Hazlina Zainuddin, 34, was an analyst with the Securities Commission who quit her job to start her own business in 2010 because she wanted the freedom to do what she wanted, when she wanted. Today, she runs Bayou Batik, a wholesaler and retailer of handmade batik-wear. ZIEMAN chats with her.
What prompted you to set up Bayou Batik?
I studied economics and international relations at the International Islamic University, Malaysia, and later at the University of Bristol.
Then I was an analyst at the Strategy and Research Department at the Securities Commission for several years.
One day, I decided to take a giant leap and delve into the world of fashion, despite not having any basic knowledge in fashion or running a business.
After a visit to search for batik clothing, I was disappointed to find that the designs on offer were rather old-fashioned and limited.
I realised then that there was an opportunity in the batik industry to modernise the designs, as well as tap into the growing plus-size market.
I drew inspiration from the women on the East Coast who are in batik business. And so, Bayou Batik was born.
How did you go about starting the business?
I started off small by selling batik pieces to friends and acquaintances. This allowed me to build a personally financed business with a small capital.
This was important to me as it ensures that any growth and expansion will be sustainable in the long term, and that all sources of funding are generated from within the business.
What worries me most is when I hear stories of new companies closing down when they are heavily in debt and unable to repay their loans.
What products does Bayou Batik offer?
Apart from traditional batik wear like baju kurung, jubah and kaftans, we also produce pareos, scarves and dresses. We even have a range of cheongsam made with batik design. Our latest range includes batik baju kurung for kids.
Were there teething problems?
As with any new small business, the biggest hurdle is trying to manage with the limited resources at your disposal in terms of human and financial capital.
During our first Raya season, for example, we were so overwhelmed with orders that we had to stop taking new orders because we feared we might have bitten off more than we could chew trying to get the clothes ready in time for Raya.
How do you ensure you’re giving customers what they want?
We are a small business, and this allows us to interact closely with customers and personalise our services to them.
We also use customer feedback to improve our products and some customers’ even share their ideas for designs with us.
Do you have to keep up with trends in the batik industry?
Even though batik is associated with traditional clothing, we try to keep up with the currents and ensure our clothing is trendy and fashionable.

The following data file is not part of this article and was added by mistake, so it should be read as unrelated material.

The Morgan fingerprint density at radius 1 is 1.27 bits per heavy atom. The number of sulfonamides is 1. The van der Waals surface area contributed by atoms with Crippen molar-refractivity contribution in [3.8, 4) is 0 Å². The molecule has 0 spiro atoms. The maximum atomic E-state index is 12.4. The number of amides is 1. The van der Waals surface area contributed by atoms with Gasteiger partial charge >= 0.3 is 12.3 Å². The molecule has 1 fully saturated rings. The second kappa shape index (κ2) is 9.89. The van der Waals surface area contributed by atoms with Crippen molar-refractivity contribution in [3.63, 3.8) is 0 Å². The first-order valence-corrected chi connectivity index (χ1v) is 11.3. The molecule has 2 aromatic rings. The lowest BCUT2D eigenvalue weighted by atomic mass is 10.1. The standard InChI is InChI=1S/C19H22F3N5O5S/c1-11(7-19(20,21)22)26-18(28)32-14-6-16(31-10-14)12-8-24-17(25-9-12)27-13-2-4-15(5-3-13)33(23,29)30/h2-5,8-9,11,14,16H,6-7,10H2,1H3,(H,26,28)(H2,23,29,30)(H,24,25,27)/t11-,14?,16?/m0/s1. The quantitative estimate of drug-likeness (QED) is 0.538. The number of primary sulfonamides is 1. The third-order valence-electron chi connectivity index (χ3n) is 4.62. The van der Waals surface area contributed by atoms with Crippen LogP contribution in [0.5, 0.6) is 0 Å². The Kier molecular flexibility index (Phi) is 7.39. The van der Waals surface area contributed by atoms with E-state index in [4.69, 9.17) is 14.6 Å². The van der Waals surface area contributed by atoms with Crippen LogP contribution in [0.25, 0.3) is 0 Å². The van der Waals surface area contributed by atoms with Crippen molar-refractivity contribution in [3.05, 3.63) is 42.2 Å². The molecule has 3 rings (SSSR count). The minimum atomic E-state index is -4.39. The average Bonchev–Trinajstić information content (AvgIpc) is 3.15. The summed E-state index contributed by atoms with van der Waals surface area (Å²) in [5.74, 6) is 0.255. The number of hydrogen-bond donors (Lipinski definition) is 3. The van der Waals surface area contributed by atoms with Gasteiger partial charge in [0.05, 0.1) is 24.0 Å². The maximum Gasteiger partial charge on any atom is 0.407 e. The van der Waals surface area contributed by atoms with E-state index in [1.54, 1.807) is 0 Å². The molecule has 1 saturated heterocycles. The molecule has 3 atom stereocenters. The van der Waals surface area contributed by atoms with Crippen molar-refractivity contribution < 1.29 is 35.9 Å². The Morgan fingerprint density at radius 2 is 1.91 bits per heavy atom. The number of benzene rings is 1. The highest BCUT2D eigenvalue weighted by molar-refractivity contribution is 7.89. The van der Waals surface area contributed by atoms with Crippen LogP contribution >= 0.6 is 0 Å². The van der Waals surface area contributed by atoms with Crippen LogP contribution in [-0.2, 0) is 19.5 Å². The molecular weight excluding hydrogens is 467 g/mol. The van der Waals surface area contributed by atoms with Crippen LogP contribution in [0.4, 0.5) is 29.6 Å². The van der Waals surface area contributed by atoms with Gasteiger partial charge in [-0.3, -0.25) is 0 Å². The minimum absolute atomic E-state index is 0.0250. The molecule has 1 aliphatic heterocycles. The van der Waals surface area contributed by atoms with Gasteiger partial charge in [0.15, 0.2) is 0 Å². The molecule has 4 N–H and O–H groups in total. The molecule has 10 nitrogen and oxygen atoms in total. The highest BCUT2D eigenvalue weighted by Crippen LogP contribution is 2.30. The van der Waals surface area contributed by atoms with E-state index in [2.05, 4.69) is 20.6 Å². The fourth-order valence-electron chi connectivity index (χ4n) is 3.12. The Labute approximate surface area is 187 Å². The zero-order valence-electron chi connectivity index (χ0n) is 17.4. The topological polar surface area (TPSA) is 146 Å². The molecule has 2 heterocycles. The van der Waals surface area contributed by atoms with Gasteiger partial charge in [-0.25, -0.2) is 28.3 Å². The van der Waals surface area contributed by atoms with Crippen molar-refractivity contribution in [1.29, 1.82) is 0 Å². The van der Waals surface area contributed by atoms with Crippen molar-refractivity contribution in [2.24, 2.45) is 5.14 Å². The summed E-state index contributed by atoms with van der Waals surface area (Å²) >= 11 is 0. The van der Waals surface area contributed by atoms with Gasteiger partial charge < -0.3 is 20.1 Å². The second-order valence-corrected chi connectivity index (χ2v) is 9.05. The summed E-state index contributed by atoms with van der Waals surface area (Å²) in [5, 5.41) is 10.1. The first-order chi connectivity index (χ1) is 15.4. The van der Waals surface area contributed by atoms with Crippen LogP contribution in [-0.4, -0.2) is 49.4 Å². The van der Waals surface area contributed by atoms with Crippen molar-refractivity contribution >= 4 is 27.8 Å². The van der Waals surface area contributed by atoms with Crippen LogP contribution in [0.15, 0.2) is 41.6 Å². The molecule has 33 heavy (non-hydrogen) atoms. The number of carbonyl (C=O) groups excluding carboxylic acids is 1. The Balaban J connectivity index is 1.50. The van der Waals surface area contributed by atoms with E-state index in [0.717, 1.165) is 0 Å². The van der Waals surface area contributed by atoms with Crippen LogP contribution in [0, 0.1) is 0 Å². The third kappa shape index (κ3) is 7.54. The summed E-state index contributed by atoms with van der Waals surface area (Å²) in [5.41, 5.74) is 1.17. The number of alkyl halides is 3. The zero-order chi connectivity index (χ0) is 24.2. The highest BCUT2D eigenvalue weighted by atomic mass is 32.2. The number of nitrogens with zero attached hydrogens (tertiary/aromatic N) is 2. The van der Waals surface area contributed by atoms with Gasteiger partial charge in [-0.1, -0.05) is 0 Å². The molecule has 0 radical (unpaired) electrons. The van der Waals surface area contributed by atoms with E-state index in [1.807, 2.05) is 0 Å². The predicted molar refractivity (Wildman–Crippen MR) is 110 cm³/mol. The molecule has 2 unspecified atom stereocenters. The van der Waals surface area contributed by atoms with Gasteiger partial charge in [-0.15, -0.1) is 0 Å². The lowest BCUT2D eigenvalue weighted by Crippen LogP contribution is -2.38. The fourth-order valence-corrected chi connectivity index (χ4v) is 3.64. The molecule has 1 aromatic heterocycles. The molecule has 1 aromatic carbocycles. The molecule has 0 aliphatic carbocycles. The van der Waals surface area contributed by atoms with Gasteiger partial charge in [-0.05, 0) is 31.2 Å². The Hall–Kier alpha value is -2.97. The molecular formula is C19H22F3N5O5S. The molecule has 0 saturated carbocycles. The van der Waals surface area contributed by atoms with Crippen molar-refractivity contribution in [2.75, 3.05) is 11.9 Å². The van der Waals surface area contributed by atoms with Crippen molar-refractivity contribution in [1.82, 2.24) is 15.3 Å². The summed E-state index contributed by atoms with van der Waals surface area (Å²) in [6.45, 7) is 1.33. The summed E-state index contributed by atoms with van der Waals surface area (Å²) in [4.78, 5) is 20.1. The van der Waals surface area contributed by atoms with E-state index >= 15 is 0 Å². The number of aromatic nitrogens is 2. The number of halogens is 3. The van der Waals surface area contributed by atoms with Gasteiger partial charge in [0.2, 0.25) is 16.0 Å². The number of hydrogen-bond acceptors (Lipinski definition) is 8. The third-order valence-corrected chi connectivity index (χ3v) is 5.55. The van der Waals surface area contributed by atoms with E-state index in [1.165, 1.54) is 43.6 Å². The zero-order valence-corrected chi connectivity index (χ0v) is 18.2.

We research the latest styles that grace the runways and fashion magazines, and we consult fashion designers to discuss ideas and receive input from them.
Since opening in 2010, Bayou Batik has strived to produce high-quality batik clothing of various styles and designs.
Our aim is to revive the art of batik painting and modernise the traditional designs to cater to a growing demand for fashionable batik clothing.
How competitive and different is Bayou Batik?
Our unique selling point is the personalised service that we offer to our customers.
It’s very rare to find batik retailers who are willing and able to customise orders based on customers’ requirements.
We work together with customers and offer ideas on batik designs, colours and patterns that will not only suit the individual’s taste but also create an outfit that is flattering.
Having been in the business for almost six years, I have observed a renewed interest in batik fashion, so we try to continuously produce designs that would not only appeal to the older generation but to the younger market as well.
Working with local batik artisans, we make sure our exquisitely designed batik pieces are uniquely hand-drawn and produced in limited quantities. This provides our customers with originality and exclusivity.
Any plans to expand?
At the moment, we have a boutique in Taman Tun Dr Ismail, and our clothes are also available on fashion valet online. Our range of batik silk scarves is also available at the Islamic Arts Museum in Kuala Lumpur.
Across the border, our clothes are available at Butik Bajoo in Bandar Seri Begawan, Brunei.
Yes, there are plans to expand in the future, but currently, we want to focus inwards and try to expand the range of batik collections.
Some of our future plans include venturing into new markets by setting up shop at a location outside of Malaysia.
I like to hike during my free time and to explore trails in the wilderness. Being outdoors helps me clear my head, and I sometimes get inspired when I’m out on my walks.
Are there any quotes that inspire you?
There’s one by Jack Cranfield, the author of the Chicken Soup series of books: “Don’t worry about failure, worry about the chances you miss when you don’t even try”.
I try to apply this in my life, especially in running my business because I know, despite the many setbacks and challenges that I face, that the key is to not be afraid of failure bringing me down. Instead you have to try to find ways to improve, to learn from the experience so you don’t repeat the same mistake and move on.